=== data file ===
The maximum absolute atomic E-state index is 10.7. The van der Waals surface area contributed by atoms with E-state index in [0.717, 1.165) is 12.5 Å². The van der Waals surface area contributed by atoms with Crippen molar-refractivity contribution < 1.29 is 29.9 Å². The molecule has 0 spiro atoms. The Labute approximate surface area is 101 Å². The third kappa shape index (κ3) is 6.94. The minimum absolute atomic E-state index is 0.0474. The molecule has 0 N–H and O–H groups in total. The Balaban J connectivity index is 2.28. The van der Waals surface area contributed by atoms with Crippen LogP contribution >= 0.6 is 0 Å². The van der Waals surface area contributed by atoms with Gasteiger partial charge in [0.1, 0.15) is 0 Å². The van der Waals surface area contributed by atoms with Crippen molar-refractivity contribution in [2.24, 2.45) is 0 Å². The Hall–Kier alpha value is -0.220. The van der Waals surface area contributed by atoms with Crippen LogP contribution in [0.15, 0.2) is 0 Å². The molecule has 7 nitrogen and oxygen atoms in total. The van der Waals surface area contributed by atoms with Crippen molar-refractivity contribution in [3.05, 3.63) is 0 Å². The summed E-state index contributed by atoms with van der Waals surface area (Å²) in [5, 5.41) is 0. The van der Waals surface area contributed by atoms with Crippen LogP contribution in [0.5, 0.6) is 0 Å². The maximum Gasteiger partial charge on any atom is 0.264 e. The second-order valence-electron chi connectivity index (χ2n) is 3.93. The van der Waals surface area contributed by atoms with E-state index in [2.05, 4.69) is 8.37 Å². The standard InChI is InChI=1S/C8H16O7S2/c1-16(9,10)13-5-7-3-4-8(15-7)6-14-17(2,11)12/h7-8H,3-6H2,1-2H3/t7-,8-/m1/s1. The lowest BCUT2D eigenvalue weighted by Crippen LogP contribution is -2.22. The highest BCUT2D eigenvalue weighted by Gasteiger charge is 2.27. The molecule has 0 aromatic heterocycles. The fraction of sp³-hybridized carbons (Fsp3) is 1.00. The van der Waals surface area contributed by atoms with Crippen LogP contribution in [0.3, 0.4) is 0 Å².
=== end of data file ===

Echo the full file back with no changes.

The maximum absolute atomic E-state index is 10.7. The van der Waals surface area contributed by atoms with E-state index in [0.717, 1.165) is 12.5 Å². The van der Waals surface area contributed by atoms with Crippen molar-refractivity contribution < 1.29 is 29.9 Å². The molecule has 0 spiro atoms. The Labute approximate surface area is 101 Å². The third kappa shape index (κ3) is 6.94. The minimum absolute atomic E-state index is 0.0474. The molecule has 0 N–H and O–H groups in total. The Balaban J connectivity index is 2.28. The van der Waals surface area contributed by atoms with Crippen LogP contribution >= 0.6 is 0 Å². The van der Waals surface area contributed by atoms with Gasteiger partial charge in [0.1, 0.15) is 0 Å². The van der Waals surface area contributed by atoms with Crippen molar-refractivity contribution in [2.24, 2.45) is 0 Å². The Hall–Kier alpha value is -0.220. The van der Waals surface area contributed by atoms with Crippen LogP contribution in [0.15, 0.2) is 0 Å². The molecule has 7 nitrogen and oxygen atoms in total. The van der Waals surface area contributed by atoms with Crippen molar-refractivity contribution in [3.05, 3.63) is 0 Å². The summed E-state index contributed by atoms with van der Waals surface area (Å²) in [5, 5.41) is 0. The van der Waals surface area contributed by atoms with Crippen LogP contribution in [0.5, 0.6) is 0 Å². The maximum Gasteiger partial charge on any atom is 0.264 e. The second-order valence-electron chi connectivity index (χ2n) is 3.93. The van der Waals surface area contributed by atoms with E-state index in [2.05, 4.69) is 8.37 Å². The standard InChI is InChI=1S/C8H16O7S2/c1-16(9,10)13-5-7-3-4-8(15-7)6-14-17(2,11)12/h7-8H,3-6H2,1-2H3/t7-,8-/m1/s1. The lowest BCUT2D eigenvalue weighted by Crippen LogP contribution is -2.22. The highest BCUT2D eigenvalue weighted by Gasteiger charge is 2.27. The molecule has 0 aromatic heterocycles. The fraction of sp³-hybridized carbons (Fsp3) is 1.00. The van der Waals surface area contributed by atoms with Crippen LogP contribution in [0.3, 0.4) is 0 Å².